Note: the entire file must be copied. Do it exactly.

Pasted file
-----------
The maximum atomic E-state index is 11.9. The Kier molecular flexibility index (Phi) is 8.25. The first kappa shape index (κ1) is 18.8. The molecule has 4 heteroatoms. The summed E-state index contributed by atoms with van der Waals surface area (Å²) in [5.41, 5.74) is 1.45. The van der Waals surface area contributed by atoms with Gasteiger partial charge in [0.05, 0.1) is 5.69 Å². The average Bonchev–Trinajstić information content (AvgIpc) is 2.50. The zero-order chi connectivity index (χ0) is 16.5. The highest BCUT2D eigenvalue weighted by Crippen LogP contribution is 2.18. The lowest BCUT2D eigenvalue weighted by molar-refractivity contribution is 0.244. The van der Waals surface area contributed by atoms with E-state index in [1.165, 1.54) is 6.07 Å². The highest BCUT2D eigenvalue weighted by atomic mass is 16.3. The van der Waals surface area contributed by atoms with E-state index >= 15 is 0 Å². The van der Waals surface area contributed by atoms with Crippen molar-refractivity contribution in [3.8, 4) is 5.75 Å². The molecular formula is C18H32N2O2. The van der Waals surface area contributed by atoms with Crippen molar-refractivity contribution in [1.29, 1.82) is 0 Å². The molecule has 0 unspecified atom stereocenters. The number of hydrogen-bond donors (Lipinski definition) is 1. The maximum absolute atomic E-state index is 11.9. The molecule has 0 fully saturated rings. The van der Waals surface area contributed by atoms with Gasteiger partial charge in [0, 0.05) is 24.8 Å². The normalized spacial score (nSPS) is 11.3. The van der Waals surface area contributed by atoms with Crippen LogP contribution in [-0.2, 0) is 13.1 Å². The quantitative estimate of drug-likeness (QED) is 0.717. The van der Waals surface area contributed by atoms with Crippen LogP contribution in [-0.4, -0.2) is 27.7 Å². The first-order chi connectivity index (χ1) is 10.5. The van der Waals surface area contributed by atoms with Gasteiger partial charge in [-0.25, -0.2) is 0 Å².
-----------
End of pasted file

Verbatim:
The maximum atomic E-state index is 11.9. The Kier molecular flexibility index (Phi) is 8.25. The first kappa shape index (κ1) is 18.8. The molecule has 4 heteroatoms. The summed E-state index contributed by atoms with van der Waals surface area (Å²) in [5.41, 5.74) is 1.45. The van der Waals surface area contributed by atoms with Gasteiger partial charge in [0.05, 0.1) is 5.69 Å². The average Bonchev–Trinajstić information content (AvgIpc) is 2.50. The zero-order chi connectivity index (χ0) is 16.5. The highest BCUT2D eigenvalue weighted by Crippen LogP contribution is 2.18. The lowest BCUT2D eigenvalue weighted by molar-refractivity contribution is 0.244. The van der Waals surface area contributed by atoms with E-state index in [1.165, 1.54) is 6.07 Å². The highest BCUT2D eigenvalue weighted by atomic mass is 16.3. The van der Waals surface area contributed by atoms with E-state index >= 15 is 0 Å². The van der Waals surface area contributed by atoms with Crippen molar-refractivity contribution in [3.8, 4) is 5.75 Å². The molecular formula is C18H32N2O2. The van der Waals surface area contributed by atoms with Crippen molar-refractivity contribution in [1.29, 1.82) is 0 Å². The molecule has 0 unspecified atom stereocenters. The number of hydrogen-bond donors (Lipinski definition) is 1. The maximum absolute atomic E-state index is 11.9. The molecule has 0 fully saturated rings. The van der Waals surface area contributed by atoms with Gasteiger partial charge in [0, 0.05) is 24.8 Å². The normalized spacial score (nSPS) is 11.3. The van der Waals surface area contributed by atoms with Crippen LogP contribution in [-0.2, 0) is 13.1 Å². The quantitative estimate of drug-likeness (QED) is 0.717. The van der Waals surface area contributed by atoms with Crippen LogP contribution in [-0.4, -0.2) is 27.7 Å². The first-order chi connectivity index (χ1) is 10.5. The van der Waals surface area contributed by atoms with Gasteiger partial charge in [-0.25, -0.2) is 0 Å².